Housing Policy Debate, vol.21, 2011, p. 377-403
The US Housing Choice Voucher Program aims to offer low-income households access to decent private rented accommodation in good neighbourhoods through rent supplements that pay the difference between 30% of the household's income and the rental price. The programme also allows for the 'portability' of vouchers nationally between housing authority jurisdictions. Recent research supports the claim that the programme is meeting its first goal of providing access to decent affordable housing, but garners more mixed findings relating to residential mobility outcomes for low-income households. This paper investigates the role that programme administration plays in determining outcomes for households undertaking moves that involve voucher portability between housing authorities. Results show that housing authority administrative practices and inter-housing authority relationships play a significant role in shaping the outcomes realised by households wishing to take advantage of the Moving to Opportunity element of the programme.
K.M. Horn and K.M. O'Regan
Housing Policy Debate, vol. 21, 2011, p. 443-473
The Low Income Housing Tax Credit (LIHTC) programme is the largest place-based subsidised housing programme in the USA. Developers competitively apply to their respective state for these credits which they then use to leverage private capital into acquisition, new construction or rehabilitation of affordable rental units. Developers who build in high poverty neighbourhoods which often have high minority concentrations are awarded higher tax credit amounts and given priority when credits are allocated. This paper addresses a critical but almost unexamined aspect of the LIHTC programme: whether its use is associated with increased racial segregation in the metropolitan area. The study examines three potential channels through which the LIHTC programme could affect segregation: where LIHTC units are built relative to where other low-income households live; who lives in these tax credit developments; and changes in neighbourhood racial composition in areas that receive tax credit projects. The evidence on each of these channels suggests that LIHTC projects do not contribute to increased segregation, even those in high poverty neighbourhoods.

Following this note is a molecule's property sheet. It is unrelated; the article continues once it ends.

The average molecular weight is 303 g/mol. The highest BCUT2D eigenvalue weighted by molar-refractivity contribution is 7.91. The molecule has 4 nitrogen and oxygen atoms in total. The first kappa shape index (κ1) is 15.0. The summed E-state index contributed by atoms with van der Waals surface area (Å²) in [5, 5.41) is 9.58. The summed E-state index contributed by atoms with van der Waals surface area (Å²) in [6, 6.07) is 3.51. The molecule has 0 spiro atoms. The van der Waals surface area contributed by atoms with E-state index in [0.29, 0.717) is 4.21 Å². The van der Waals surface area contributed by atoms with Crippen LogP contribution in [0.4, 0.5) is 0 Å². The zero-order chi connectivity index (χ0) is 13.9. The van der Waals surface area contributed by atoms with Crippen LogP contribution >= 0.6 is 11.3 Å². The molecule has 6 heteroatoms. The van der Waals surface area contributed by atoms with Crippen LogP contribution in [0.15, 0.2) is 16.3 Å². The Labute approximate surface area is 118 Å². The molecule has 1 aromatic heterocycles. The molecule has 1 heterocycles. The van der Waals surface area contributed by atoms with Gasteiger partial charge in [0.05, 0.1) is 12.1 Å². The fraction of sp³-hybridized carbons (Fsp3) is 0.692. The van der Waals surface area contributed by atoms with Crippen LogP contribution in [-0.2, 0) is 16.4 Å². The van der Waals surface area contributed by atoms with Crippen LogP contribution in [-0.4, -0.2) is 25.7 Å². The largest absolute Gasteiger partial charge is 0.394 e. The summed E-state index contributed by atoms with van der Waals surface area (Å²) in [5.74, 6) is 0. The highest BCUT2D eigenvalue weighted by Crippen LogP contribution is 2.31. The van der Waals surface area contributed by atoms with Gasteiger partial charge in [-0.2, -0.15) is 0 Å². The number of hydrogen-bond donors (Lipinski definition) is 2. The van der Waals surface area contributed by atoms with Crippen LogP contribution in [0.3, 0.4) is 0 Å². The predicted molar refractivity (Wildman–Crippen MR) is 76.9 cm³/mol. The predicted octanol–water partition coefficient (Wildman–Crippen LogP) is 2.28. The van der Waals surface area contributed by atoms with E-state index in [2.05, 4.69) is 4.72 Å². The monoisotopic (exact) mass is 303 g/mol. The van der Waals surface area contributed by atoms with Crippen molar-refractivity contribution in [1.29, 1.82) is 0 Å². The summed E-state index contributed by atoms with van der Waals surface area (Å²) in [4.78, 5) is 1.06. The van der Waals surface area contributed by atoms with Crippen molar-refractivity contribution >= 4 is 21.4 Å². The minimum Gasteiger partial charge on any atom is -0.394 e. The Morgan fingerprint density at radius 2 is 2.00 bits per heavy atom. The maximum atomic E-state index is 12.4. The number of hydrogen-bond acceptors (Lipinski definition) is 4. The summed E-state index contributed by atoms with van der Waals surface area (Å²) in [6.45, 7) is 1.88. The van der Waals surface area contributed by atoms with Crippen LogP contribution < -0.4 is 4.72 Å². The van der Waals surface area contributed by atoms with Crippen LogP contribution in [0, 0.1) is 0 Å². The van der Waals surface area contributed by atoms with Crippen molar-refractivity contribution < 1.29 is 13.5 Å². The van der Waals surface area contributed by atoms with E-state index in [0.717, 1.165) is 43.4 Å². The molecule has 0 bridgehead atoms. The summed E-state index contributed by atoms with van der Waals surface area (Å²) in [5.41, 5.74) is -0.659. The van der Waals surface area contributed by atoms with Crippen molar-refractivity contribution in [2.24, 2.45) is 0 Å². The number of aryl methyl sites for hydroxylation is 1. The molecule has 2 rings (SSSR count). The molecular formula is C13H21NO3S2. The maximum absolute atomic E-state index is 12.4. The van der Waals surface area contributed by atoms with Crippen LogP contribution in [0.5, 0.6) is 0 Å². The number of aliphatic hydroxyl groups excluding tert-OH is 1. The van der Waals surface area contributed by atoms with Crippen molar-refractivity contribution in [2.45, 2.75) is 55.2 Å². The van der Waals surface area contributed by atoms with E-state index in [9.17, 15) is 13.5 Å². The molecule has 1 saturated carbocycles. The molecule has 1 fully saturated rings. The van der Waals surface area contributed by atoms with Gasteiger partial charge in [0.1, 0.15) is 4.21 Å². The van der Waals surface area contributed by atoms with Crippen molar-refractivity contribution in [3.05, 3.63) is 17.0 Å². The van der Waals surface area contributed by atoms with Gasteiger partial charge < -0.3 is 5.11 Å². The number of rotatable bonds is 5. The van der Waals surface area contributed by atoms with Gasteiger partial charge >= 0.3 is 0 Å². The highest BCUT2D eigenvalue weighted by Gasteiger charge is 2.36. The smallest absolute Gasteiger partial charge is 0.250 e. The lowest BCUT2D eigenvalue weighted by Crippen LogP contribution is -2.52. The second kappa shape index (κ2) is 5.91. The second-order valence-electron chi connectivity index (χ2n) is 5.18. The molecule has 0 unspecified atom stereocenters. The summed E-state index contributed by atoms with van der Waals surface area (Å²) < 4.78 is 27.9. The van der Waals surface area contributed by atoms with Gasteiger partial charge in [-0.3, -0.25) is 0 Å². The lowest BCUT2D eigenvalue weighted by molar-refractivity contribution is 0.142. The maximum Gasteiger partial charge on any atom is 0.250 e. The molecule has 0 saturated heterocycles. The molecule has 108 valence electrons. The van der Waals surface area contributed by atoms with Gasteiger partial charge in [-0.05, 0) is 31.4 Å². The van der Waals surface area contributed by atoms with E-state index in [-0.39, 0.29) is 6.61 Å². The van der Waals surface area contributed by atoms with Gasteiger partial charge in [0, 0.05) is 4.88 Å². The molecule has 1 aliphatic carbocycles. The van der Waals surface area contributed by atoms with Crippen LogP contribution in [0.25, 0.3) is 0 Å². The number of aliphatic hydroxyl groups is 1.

Urban Affairs Review, vol. 47, 2011, p. 672-695
Reform and expansion of the Mexican housing finance system since the early 1990s have transformed the production of urban housing from a system in which households built their own houses incrementally and outside formal regulation, to one in which housing is constructed by private firms and purchased with a mortgage. Most housing finance in Mexico, however, is provided by government sponsored provident funds that are both mortgage lenders and pension providers. Under this system mortgages from provident funds are only available to the 60% of the population in formal salaried employment. This article describes the housing transition in Mexico quantitatively, and assesses the impact of restricted access to mortgage lending.
Z. Yang and S. Wang
Local Economy, vol. 26, 2011, p. 384-400
Privatization of public housing has been one of the most significant market-oriented economic reforms in China. Since the 1990s, public housing has been sold at below market value to its residents. This has benefited households unequally and is leading to economic and social stratification. This article considers the impact of privatisation of public housing on housing affordability in Beijing. It draws on a household survey to assess affordability for households according to residents' family structures, educational attainment and employment status, using a residual income approach.